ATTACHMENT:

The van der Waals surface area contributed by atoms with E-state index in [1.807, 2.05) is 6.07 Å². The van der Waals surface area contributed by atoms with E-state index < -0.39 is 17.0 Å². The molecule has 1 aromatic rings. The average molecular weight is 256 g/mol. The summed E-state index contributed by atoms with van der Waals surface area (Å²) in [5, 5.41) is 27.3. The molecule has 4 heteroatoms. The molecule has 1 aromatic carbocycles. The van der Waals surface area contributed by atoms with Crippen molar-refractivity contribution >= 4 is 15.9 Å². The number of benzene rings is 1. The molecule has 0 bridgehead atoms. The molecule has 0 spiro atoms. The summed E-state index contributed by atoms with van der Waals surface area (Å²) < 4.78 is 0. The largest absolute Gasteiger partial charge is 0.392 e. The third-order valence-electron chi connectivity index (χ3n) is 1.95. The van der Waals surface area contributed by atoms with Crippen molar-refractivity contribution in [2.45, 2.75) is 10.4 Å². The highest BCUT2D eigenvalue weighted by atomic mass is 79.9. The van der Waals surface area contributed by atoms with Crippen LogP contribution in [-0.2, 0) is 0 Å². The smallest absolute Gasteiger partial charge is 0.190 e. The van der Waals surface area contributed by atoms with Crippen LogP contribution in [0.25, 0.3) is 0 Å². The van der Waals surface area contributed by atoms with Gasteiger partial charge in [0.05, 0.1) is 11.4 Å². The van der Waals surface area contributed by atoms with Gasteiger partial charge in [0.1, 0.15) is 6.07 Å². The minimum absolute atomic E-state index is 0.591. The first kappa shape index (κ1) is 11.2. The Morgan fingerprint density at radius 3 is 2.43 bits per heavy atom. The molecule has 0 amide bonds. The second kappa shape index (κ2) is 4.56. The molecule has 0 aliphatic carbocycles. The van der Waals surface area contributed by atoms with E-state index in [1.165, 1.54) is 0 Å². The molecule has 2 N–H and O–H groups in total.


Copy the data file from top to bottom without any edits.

The van der Waals surface area contributed by atoms with E-state index in [1.807, 2.05) is 6.07 Å². The van der Waals surface area contributed by atoms with E-state index < -0.39 is 17.0 Å². The molecule has 1 aromatic rings. The average molecular weight is 256 g/mol. The summed E-state index contributed by atoms with van der Waals surface area (Å²) in [5, 5.41) is 27.3. The molecule has 4 heteroatoms. The molecule has 1 aromatic carbocycles. The van der Waals surface area contributed by atoms with Crippen molar-refractivity contribution >= 4 is 15.9 Å². The number of benzene rings is 1. The molecule has 0 bridgehead atoms. The molecule has 0 spiro atoms. The summed E-state index contributed by atoms with van der Waals surface area (Å²) < 4.78 is 0. The largest absolute Gasteiger partial charge is 0.392 e. The third-order valence-electron chi connectivity index (χ3n) is 1.95. The van der Waals surface area contributed by atoms with Crippen molar-refractivity contribution in [2.45, 2.75) is 10.4 Å². The highest BCUT2D eigenvalue weighted by atomic mass is 79.9. The van der Waals surface area contributed by atoms with Crippen LogP contribution in [-0.2, 0) is 0 Å². The smallest absolute Gasteiger partial charge is 0.190 e. The van der Waals surface area contributed by atoms with Crippen LogP contribution in [0.25, 0.3) is 0 Å². The van der Waals surface area contributed by atoms with Gasteiger partial charge in [0.05, 0.1) is 11.4 Å². The van der Waals surface area contributed by atoms with Gasteiger partial charge in [0.1, 0.15) is 6.07 Å². The minimum absolute atomic E-state index is 0.591. The first kappa shape index (κ1) is 11.2. The Morgan fingerprint density at radius 3 is 2.43 bits per heavy atom. The molecule has 0 amide bonds. The second kappa shape index (κ2) is 4.56. The molecule has 0 aliphatic carbocycles. The van der Waals surface area contributed by atoms with E-state index in [1.165, 1.54) is 0 Å². The molecule has 2 N–H and O–H groups in total.